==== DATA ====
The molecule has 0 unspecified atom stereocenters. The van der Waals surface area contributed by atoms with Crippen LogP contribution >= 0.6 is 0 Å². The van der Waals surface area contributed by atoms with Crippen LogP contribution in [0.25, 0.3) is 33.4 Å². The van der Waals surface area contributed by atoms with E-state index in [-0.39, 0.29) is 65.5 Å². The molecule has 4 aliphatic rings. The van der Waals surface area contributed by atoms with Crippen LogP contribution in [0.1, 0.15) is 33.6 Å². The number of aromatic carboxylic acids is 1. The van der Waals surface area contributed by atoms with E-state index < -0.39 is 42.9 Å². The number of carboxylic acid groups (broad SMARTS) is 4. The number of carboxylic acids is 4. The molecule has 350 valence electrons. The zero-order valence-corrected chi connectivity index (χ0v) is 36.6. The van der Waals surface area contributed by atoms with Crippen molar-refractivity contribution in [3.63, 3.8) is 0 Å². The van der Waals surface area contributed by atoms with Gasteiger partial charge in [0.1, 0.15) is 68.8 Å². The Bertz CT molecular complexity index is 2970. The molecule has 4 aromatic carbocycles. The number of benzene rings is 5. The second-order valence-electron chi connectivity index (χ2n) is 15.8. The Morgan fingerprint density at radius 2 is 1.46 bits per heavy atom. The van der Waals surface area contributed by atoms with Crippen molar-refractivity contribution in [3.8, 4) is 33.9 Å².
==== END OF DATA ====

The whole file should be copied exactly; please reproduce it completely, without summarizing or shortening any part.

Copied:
The molecule has 0 unspecified atom stereocenters. The van der Waals surface area contributed by atoms with Crippen LogP contribution >= 0.6 is 0 Å². The van der Waals surface area contributed by atoms with Crippen LogP contribution in [0.25, 0.3) is 33.4 Å². The van der Waals surface area contributed by atoms with E-state index in [-0.39, 0.29) is 65.5 Å². The molecule has 4 aliphatic rings. The van der Waals surface area contributed by atoms with Crippen LogP contribution in [0.1, 0.15) is 33.6 Å². The number of aromatic carboxylic acids is 1. The van der Waals surface area contributed by atoms with E-state index < -0.39 is 42.9 Å². The number of carboxylic acid groups (broad SMARTS) is 4. The number of carboxylic acids is 4. The molecule has 350 valence electrons. The zero-order valence-corrected chi connectivity index (χ0v) is 36.6. The van der Waals surface area contributed by atoms with Crippen molar-refractivity contribution in [3.63, 3.8) is 0 Å². The van der Waals surface area contributed by atoms with Gasteiger partial charge in [0.1, 0.15) is 68.8 Å². The Bertz CT molecular complexity index is 2970. The molecule has 4 aromatic carbocycles. The number of benzene rings is 5. The second-order valence-electron chi connectivity index (χ2n) is 15.8. The Morgan fingerprint density at radius 2 is 1.46 bits per heavy atom. The van der Waals surface area contributed by atoms with Crippen molar-refractivity contribution in [3.8, 4) is 33.9 Å².